So the same idea applied to trial by combat. If you lived, you were innocent. This assumes that the god was paying attention. For that reason, trials by ordeal, and sometimes the combat version, were often held on religious sites. Some people were able to bypass this by either choosing a champion to fight for them or just going for the regular old boring trial of today. This could happen if they were too young or too old, or if there was some way in which the fight would be unfair because of something like a physical handicap.

When it comes to trial by ordeal, there were multiple versions of this. One version of trial by fire was to walk several paces while holding a hot iron bar. That wasn’t really the test. That happened three days later when the bandages were removed. If your skin was showing no signs of healing, you were guilty. If it was starting to heal, you were considered innocent.

A variation on this was to have a boiling pot of water, and you have to retrieve something like a stone from the bottom. The depth of the water depended on the seriousness of the crime. You could do something similar with something like magic fire in another setting. We could also do it with radiation.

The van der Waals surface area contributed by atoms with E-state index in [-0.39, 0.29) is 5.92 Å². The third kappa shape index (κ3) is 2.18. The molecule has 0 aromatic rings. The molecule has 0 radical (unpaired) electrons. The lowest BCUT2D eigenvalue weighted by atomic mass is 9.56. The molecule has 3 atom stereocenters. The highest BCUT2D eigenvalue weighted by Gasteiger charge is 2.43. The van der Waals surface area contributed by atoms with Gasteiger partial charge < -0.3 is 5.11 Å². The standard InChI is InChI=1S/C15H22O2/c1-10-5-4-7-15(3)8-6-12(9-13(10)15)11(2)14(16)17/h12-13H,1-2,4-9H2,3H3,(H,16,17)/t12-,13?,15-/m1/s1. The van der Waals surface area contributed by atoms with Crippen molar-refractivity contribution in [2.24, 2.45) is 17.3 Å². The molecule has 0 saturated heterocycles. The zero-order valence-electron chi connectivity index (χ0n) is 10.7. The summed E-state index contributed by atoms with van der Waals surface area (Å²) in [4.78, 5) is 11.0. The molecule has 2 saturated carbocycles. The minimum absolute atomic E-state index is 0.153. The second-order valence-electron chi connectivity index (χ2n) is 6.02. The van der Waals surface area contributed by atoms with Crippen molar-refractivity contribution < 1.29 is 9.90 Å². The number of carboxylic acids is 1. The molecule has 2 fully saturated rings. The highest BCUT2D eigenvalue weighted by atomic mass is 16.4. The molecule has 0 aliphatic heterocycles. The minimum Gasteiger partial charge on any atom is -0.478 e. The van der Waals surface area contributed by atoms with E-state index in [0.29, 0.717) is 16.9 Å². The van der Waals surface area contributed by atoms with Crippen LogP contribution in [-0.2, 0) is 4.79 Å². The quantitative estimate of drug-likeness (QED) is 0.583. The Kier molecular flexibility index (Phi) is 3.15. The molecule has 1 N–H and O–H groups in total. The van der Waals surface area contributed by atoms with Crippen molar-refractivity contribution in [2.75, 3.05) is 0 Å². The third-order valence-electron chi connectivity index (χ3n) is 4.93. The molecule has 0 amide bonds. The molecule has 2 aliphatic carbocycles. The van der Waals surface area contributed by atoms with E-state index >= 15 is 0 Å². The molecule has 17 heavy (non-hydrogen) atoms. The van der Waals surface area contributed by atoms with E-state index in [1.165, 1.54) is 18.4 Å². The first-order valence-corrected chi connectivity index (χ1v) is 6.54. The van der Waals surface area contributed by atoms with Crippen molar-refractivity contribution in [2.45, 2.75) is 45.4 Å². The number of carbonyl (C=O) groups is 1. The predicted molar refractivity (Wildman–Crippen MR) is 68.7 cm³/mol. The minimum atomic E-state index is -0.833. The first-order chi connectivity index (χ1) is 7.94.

Ordeal by water was another variation where someone would be bound, hand in foot, and then tossed into the water. The guilty floated and the innocent sank. With an ordeal by water, the hands and feet were bound and the person was tossed into the water. The guilty would float and the innocent would sink. Now, if that sounds like a death sentence either way, the reality is there would be a rope around the person so that the innocent could be brought back to the surface. These are all ideas we can leverage, and in the book I also go into punishments and how we can invent new ones, or leverage ones that previously existed here on Earth.

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Monetary Systems